MUNDIE: One of the reasons I think this question of standardization is so challenging — and we increasingly so — is that people who thought about these things historically in the ITU and other places, spectrum, for example, have always been dealing with something that's a physical system. And yet more and more, the Internet — and, of course, we've seen the movie before in computing, per se — is these things are defined by software. And in the world of software, everything almost always evolves as a de facto standard that comes just because practice has already been established by products.

And I think as we think about whether it's the ITU or the ITF or any of these other standard-setting organizations in the future, it seems like we're going to have to draw a brighter line between the things that ought to be de jure standards in order to promote, you know, rapid growth of the market, sort of like GSM did for phones at one point, versus software standardization, where any attempt at a priori standardization has historically failed in computing and I predict will fail in the, you know, mobile Internet and every other aspect of the Internet.

So I'm curious, you know, to get any of you to comment on, you know, how do you think we should manage this division of labor, if you will, or division of architecture, between the things that software is going to define in the Internet and the things that physics are going to have to define for the Internet?

PEPPER: Yeah, so, you know, I think the answer is yes. It becomes...

MUNDIE: But — but where?

PEPPER: But where. So in order to answer that, let me just pick up a little bit on what Jonathan talked about. The fastest-growing category of devices that we see being connected are machine to machine. This was something that we didn't even sort of pick up a couple of years ago, but we're now forecasting by 2018 five years in terms of Internet protocol-enabled devices, right? Globally, it's going to be 35 percent of all the things connected. In the U.S., it's going to be 45 percent. In Japan, it's going to be 65 percent.

And the heterogeneity of those devices is really quite dramatic. There are going to be some, like your, you know, wristband that are going to have a requirement to only go a couple of inches from, you know, using something like Bluetooth, and it's going to not — so in terms of the characteristics, some devices are going to communicate over short distance, some over long distance, some over — some are going to just be very bursty, just going to, you know, burst a little data, they're going to chirp and die.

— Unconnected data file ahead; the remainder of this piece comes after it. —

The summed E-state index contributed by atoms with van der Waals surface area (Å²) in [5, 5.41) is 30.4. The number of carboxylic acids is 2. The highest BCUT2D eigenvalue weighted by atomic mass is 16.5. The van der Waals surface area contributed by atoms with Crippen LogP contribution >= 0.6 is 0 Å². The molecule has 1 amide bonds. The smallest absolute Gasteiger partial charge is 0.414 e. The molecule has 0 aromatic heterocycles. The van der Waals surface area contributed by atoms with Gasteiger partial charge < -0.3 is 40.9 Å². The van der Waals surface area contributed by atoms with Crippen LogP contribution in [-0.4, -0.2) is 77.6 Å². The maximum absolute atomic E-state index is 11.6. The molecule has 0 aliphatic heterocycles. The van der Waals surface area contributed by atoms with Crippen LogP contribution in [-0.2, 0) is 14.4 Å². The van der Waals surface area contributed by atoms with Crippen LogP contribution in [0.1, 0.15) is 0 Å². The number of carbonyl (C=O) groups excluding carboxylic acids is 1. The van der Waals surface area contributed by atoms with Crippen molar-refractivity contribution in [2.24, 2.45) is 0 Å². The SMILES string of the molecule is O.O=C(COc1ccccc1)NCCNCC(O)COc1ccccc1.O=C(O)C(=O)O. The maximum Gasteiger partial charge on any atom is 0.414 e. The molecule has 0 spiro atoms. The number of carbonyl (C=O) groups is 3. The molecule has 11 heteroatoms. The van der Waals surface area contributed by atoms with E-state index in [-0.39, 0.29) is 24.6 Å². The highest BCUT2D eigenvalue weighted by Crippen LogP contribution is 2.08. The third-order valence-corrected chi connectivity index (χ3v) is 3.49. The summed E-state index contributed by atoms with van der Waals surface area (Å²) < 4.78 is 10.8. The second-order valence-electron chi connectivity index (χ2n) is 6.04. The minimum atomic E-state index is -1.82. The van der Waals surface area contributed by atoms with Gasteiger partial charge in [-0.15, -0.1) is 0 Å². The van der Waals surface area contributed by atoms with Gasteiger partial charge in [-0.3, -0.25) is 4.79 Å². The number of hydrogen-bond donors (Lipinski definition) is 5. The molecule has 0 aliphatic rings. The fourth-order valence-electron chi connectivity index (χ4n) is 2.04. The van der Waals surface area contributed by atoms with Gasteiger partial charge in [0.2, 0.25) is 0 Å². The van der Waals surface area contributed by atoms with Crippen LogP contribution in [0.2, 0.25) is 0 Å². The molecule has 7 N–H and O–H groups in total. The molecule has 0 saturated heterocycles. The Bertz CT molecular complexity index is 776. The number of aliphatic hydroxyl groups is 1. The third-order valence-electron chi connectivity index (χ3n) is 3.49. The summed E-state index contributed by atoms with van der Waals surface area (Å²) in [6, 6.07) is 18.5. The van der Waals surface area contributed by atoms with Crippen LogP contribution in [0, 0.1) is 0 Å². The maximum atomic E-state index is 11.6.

Some are going to have continuous power. Some are not. Some are going to use ambient power. Some are going to — like you talked about, Jonathan. Some are going to be broadband, some narrowband.

So when you look at that, the spectrum requirements are going to be very, very heterogeneous. Short distance, long distance, support propagation that's dense, others are going to be very dispersed. Some is going to have to support broadband, other narrowband, and so on, and when you begin to map those, some of the requirements will be baked in, but a lot of that is going to be in the application side, software driven.

So one of the things that I've done with a colleague is looked at, so what are some of the policy issues related to the Internet of everything, right, and technology issues? So there's a group of technology issues, and some of those are pure technology, things like, you know, power questions, you know, reliability, scaling, and so on. Then there are some pure — some really important policy questions which we do need to talk about, because it's how do you take these things across borders. It's the transborder data flow. It's the data localization. It's things like open data, intellectual property.

But then in the middle where the technology and policy intersects, that's where it gets really interesting and potentially more difficult, because that is interoperability standards, where are they made? Are they software or are they legacy telco standards? And I think they're increasingly going to be — based on software models, which are going to be industry-led. By the way, there are — two years ago, there were two industry consortia looking at standards in the Internet of things, Internet of everything space, there are now seven, just to give you a benchmark. There are eleven global standards groups in automotive, so seven is probably not too many. It's probably not going to stop.